The wreckage was examined at the accident site and all major components were accounted for at the scene. The wreckage came to rest on flat wooded terrain about 77 feet elevation. The wreckage path was approximately 200 feet long, and oriented about 240 degrees magnetic. The initial impact was in trees about 50 feet above the ground. The distance from the first tree strike to the impact crater was about 50 feet. The severed tree trunks and branches displayed angular cuts. A section of tree trunk about 6 feet long and 13 inches in diameter displayed clean, angular cuts at each end and was found about 200 feet beyond the initial impact point. Another section of tree trunk was found nearby with sharp angular cuts, with a section of propeller blade embedded. The propeller blade section displayed an 'S' bend and was fractured on both sides. The fracture surfaces displayed features consistent with overstress.

The engine, cockpit, cabin area, and tail section were completely fragmented, and largely contained in and around the initial impact crater. The main wing spar was fractured in multiple pieces and lay on either side of the impact crater. Control continuity could not be confirmed due to the extensive impact-related damage. Wing tips, sections of aileron, seat cushions, and other small pieces associated with the airplane were located in a wide arc surrounding the accident site. The instrument panel, its associated components, and the cockpit controls could not be identified. An altimeter was found in the impact crater and displayed no useable data.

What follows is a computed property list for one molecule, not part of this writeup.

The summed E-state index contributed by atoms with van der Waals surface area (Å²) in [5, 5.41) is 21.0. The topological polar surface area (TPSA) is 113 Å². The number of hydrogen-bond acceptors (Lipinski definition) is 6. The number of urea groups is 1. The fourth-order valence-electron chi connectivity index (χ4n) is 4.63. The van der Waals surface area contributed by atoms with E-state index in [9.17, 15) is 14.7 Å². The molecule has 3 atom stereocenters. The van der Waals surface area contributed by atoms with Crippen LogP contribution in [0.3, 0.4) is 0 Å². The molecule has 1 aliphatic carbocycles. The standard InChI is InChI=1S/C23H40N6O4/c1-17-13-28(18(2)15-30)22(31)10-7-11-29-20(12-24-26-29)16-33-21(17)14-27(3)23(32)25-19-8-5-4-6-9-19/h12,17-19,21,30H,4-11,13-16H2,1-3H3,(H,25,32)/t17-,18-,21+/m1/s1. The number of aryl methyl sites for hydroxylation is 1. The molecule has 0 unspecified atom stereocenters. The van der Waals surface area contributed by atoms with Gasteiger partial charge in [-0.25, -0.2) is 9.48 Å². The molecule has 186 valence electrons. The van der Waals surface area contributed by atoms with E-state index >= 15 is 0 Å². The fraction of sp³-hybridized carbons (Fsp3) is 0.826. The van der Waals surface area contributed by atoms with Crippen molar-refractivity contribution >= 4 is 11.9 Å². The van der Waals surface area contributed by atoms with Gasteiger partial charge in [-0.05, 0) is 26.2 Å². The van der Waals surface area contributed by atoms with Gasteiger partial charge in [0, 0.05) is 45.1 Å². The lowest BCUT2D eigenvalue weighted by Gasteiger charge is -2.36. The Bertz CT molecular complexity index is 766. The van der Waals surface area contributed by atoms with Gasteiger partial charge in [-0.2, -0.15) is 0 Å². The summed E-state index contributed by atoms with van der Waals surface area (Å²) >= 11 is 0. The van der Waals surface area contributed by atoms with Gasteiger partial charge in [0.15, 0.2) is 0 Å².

The engine was severely damaged by impact. The engine case was fractured, and the accessories were all separated from their mounts. One propeller blade was found next to the engine, the propeller hub and remaining propeller blade was found buried in the impact crater beneath the engine. Both propeller blades displayed similar twisting, bending, leading-edge gouging, and chordwise scratching.

The engine could not be rotated due to impact damage. Borescope examination of each cylinder and inside the crankcase revealed normal wear and lubrication signatures. The accessories (magnetos, pumps) could not be tested due to impact damage. Examination of the engine and disassembly of its accessories revealed no evidence of any preimpact mechanical anomalies.

Three cellular telephones and two electronic data cards were retained for examination at the NTSB Vehicle Recorders Laboratory.